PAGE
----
Terence Blacker: Rural contentment without the idyll

Lessons in living come from the less flashy parts of the countryside

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With the appearance of the first brimstone butterfly of spring, and the sleepy buzz of the first bumblebee, an air of vernal chirpiness has descended on middle-class East Anglians. Their quality of life, based on what are called "key indicators" – housing, environment, health, employment, education – has been given a gold star in a new survey. Those whose local authority is Mid-Suffolk are apparently most likely to be content while seven out of the 10 most desirable regions were in the eastern counties.

It is true that polls of this kind tend to be marketing exercises, and it should also be admitted the Halifax, the mortgage firm behind this one, is not exactly a byword for wisdom and prescience right now. All the same, there is something interesting about this poll. The rural areas which feature highest in the contentment ratings are not exceptional in any way; in fact, they are distinctly ordinary.

By contrast, the most spectacularly beautiful areas of the country seem unlikely to feature in any happiness chart. Helford in Cornwall has just seen a battle between second-home owners and local fisherman over the building of a jetty. In Dorset, a development in which most properties have sold to outsiders has been daubed with graffiti – "Greed" and "No More 2nd Homes" are among the painted messages.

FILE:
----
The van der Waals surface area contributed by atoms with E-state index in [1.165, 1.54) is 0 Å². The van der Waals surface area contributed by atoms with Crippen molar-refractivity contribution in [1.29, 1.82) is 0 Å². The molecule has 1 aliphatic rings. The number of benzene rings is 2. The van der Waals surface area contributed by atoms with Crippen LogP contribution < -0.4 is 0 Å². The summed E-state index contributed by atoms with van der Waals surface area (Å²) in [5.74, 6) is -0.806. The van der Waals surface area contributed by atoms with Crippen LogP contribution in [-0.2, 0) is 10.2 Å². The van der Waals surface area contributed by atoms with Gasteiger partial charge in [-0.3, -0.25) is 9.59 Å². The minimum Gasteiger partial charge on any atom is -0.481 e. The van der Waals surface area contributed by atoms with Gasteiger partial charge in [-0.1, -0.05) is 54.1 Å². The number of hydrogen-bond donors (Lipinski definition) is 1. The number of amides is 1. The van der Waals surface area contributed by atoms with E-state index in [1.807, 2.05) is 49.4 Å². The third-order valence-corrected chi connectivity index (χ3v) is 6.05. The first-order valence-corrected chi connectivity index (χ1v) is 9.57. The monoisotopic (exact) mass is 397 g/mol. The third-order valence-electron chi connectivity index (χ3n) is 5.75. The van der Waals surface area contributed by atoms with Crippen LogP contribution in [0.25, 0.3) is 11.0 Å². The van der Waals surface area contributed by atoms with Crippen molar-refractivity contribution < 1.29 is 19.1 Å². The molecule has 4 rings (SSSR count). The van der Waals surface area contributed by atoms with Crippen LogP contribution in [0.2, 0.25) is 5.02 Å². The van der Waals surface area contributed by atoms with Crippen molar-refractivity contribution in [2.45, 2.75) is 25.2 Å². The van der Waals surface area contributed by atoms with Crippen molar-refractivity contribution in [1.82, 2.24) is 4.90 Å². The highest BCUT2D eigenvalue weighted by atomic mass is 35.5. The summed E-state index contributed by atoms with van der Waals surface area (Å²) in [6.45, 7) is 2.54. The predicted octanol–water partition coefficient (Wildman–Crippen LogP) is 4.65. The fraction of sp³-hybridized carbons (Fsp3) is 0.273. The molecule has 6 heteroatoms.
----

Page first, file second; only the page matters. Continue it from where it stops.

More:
It is the less flashy parts of rural England which offer their own small lessons in contemporary living. The first is that, for a community to be worth the name, its residents should live there all the time rather than during the summer holidays. People with holiday homes may bring money to a region but their absence throughout the year robs it of life. Soon, surely, our politicians will have the courage to introduce taxation which will help the problem of rural housing by the simple expedient of making it more costly to have an empty holiday home.

Local things matter. If life in East Anglia is less fretful and miserable than elsewhere, it is probably because, in spite of huge pressures from big business and central government, the network of relatively small businesses, shops, community groups and enterprises has been maintained.

Yet nationally this concept of scale, of balance, has become unfashionable. Small communities have had to battle against mighty, money-led developments – housing estates, wind turbine developments, airport extensions, supermarkets. The arguments in favour of these projects is always the same – jobs, growth, facing the future. Against those great, largely unquestioned priorities, arguing the case for a balanced community or a beautiful landscape can seem old-fashioned and backward-looking.

But jobs can be found in small businesses. Bigness and growth have their place, but in country areas they can destroy the natural balance which offers a civilised and happy life. "The devils of insensitive development always have the best tunes," Simon Jenkins, chairman of the National Trust, wrote recently. "Each meadow lost seems a small price to pay for a hundred houses, until we have lost a hundred meadows. Then it suddenly seems too high a price to pay."

Seeing landscape and villages as disposable items in Britain's great march to the future is the ultimate in stupidity. These places may, in the way that they run themselves, be offering important lessons in the art of happiness.


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